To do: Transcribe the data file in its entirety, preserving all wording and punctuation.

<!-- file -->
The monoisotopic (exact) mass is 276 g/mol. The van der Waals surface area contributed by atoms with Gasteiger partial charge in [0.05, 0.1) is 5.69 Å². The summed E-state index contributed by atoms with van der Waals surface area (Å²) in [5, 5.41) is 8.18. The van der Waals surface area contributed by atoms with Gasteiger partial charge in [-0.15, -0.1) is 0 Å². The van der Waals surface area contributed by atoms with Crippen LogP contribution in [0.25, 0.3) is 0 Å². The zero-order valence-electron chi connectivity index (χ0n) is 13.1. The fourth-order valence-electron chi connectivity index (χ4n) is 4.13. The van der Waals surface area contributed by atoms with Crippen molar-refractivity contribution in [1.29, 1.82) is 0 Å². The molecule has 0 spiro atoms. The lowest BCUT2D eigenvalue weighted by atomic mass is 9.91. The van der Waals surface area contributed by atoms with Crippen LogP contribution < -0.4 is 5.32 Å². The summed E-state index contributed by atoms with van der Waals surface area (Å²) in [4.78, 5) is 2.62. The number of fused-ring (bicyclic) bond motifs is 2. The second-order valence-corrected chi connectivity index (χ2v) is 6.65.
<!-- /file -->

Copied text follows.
The monoisotopic (exact) mass is 276 g/mol. The van der Waals surface area contributed by atoms with Gasteiger partial charge in [0.05, 0.1) is 5.69 Å². The summed E-state index contributed by atoms with van der Waals surface area (Å²) in [5, 5.41) is 8.18. The van der Waals surface area contributed by atoms with Gasteiger partial charge in [-0.15, -0.1) is 0 Å². The van der Waals surface area contributed by atoms with Crippen LogP contribution in [0.25, 0.3) is 0 Å². The zero-order valence-electron chi connectivity index (χ0n) is 13.1. The fourth-order valence-electron chi connectivity index (χ4n) is 4.13. The van der Waals surface area contributed by atoms with Crippen molar-refractivity contribution in [1.29, 1.82) is 0 Å². The molecule has 0 spiro atoms. The lowest BCUT2D eigenvalue weighted by atomic mass is 9.91. The van der Waals surface area contributed by atoms with Crippen LogP contribution < -0.4 is 5.32 Å². The summed E-state index contributed by atoms with van der Waals surface area (Å²) in [4.78, 5) is 2.62. The number of fused-ring (bicyclic) bond motifs is 2. The second-order valence-corrected chi connectivity index (χ2v) is 6.65.